At the 2016 Conservative party conference in Birmingham, transport secretary Chris Grayling claimed that “We need better (rail) services to places like Milton Keynes, Northampton and Coventry”, and
“get more freight off the roads and onto rail”.
[Chris Grayling, speech as written]
So how do we do that?
Easy. We create more space on our railways.
And how do we do that?
We build a new railway that links our major cities – so we’ve got more space for freight trains and commuter trains on our other busiest lines.
That Ladies and Gentlemen is why we need to press ahead with HS2.
Everyone will benefit from this new project.
A commuter who never uses the new fast service will benefit from the extra space it will free up on their lines.
The motorist who never uses a train, will have a quicker journey as we get more freight off the roads.
And if we need to build a new railway, why on earth wouldn’t we build a new, state of the art one for the coming century.
As can be seen from the video of the speech, these remarks didn’t seem to find much favour with the audience.
In essence, the ‘commuter benefits’ of HS2 would be almost entirely restricted to a small number of travellers from Northampton and Milton Keynes. Most Euston commuters do not use the fast lines, which HS2 is ‘supposed’ to relieve. And how cutting its fast trains to London by a third is a ‘benefit’ for Coventry, has yet to be explained.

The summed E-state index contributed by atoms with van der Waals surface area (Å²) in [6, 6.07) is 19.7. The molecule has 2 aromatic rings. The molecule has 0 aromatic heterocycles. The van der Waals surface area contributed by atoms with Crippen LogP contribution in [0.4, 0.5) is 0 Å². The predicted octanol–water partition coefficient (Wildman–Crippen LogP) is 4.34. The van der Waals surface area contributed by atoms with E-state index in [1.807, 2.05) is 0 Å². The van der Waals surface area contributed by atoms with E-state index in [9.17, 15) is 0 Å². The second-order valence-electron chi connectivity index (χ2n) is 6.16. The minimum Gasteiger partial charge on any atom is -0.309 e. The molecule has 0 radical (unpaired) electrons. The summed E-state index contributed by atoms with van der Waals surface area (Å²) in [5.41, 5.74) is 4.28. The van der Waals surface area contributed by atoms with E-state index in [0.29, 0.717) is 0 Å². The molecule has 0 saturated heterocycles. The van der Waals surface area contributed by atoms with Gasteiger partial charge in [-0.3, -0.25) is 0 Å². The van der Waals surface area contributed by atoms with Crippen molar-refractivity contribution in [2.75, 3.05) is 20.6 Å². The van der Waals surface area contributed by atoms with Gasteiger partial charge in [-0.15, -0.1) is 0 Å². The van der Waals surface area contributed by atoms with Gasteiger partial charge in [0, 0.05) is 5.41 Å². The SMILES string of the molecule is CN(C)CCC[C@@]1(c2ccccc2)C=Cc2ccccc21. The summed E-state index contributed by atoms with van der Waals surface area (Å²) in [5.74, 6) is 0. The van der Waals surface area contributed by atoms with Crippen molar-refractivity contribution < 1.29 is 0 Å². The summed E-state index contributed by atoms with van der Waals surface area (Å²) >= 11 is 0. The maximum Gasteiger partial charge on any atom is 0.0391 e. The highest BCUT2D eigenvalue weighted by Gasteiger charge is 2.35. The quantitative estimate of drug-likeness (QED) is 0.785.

The speed and acceleration characteristics of freight trains are very different to passenger ones, so if mixed traffic operation continued on the West Coast Main Line, the potential for more goods movement would be small. There seems to be no prospect of removing all passenger trains from the fast or the relief lines. Furthermore, much of the West Coast freight traffic involves using tracks shared with the Overground in London, which are busy all day.
A 250 mph railway with just eight stations is completely unsuitable for Britain’s economic geography, in which large cities are spaced a hundred miles or less apart.